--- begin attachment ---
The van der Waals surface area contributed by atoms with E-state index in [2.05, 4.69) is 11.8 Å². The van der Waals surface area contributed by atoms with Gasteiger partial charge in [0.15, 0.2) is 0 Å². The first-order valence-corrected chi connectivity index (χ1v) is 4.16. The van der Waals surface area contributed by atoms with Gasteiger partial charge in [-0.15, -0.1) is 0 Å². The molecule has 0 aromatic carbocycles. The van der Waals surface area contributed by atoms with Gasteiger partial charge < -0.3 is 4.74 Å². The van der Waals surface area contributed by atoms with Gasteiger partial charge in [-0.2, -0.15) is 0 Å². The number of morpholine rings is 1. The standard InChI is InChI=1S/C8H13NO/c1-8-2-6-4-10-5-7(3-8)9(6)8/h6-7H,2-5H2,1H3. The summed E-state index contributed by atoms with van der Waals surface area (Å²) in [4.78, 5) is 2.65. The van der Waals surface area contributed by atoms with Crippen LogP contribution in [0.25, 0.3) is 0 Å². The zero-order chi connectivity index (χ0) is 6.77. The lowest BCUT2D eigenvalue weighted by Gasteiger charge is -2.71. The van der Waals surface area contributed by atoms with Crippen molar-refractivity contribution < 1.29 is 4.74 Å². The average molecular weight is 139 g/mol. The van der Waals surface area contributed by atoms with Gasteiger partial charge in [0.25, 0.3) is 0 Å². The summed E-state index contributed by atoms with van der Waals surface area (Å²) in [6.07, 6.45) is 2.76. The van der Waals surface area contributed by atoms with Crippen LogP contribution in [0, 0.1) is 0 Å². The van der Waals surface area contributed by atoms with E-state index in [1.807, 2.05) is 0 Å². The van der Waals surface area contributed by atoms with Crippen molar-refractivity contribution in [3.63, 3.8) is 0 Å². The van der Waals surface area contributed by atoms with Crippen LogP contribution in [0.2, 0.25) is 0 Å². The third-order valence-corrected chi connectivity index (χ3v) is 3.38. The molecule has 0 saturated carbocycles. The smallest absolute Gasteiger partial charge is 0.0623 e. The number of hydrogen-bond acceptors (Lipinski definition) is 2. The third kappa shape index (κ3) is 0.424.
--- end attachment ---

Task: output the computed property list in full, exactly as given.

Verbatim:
The van der Waals surface area contributed by atoms with E-state index in [2.05, 4.69) is 11.8 Å². The van der Waals surface area contributed by atoms with Gasteiger partial charge in [0.15, 0.2) is 0 Å². The first-order valence-corrected chi connectivity index (χ1v) is 4.16. The van der Waals surface area contributed by atoms with Gasteiger partial charge in [-0.15, -0.1) is 0 Å². The molecule has 0 aromatic carbocycles. The van der Waals surface area contributed by atoms with Gasteiger partial charge < -0.3 is 4.74 Å². The van der Waals surface area contributed by atoms with Gasteiger partial charge in [-0.2, -0.15) is 0 Å². The number of morpholine rings is 1. The standard InChI is InChI=1S/C8H13NO/c1-8-2-6-4-10-5-7(3-8)9(6)8/h6-7H,2-5H2,1H3. The summed E-state index contributed by atoms with van der Waals surface area (Å²) in [4.78, 5) is 2.65. The van der Waals surface area contributed by atoms with Crippen LogP contribution in [0.25, 0.3) is 0 Å². The zero-order chi connectivity index (χ0) is 6.77. The lowest BCUT2D eigenvalue weighted by Gasteiger charge is -2.71. The van der Waals surface area contributed by atoms with Crippen molar-refractivity contribution < 1.29 is 4.74 Å². The average molecular weight is 139 g/mol. The van der Waals surface area contributed by atoms with Gasteiger partial charge in [0.25, 0.3) is 0 Å². The summed E-state index contributed by atoms with van der Waals surface area (Å²) in [6.07, 6.45) is 2.76. The van der Waals surface area contributed by atoms with Crippen LogP contribution in [0, 0.1) is 0 Å². The van der Waals surface area contributed by atoms with E-state index in [1.807, 2.05) is 0 Å². The van der Waals surface area contributed by atoms with Crippen molar-refractivity contribution in [3.63, 3.8) is 0 Å². The van der Waals surface area contributed by atoms with Crippen LogP contribution in [0.2, 0.25) is 0 Å². The third-order valence-corrected chi connectivity index (χ3v) is 3.38. The molecule has 0 saturated carbocycles. The smallest absolute Gasteiger partial charge is 0.0623 e. The number of hydrogen-bond acceptors (Lipinski definition) is 2. The third kappa shape index (κ3) is 0.424.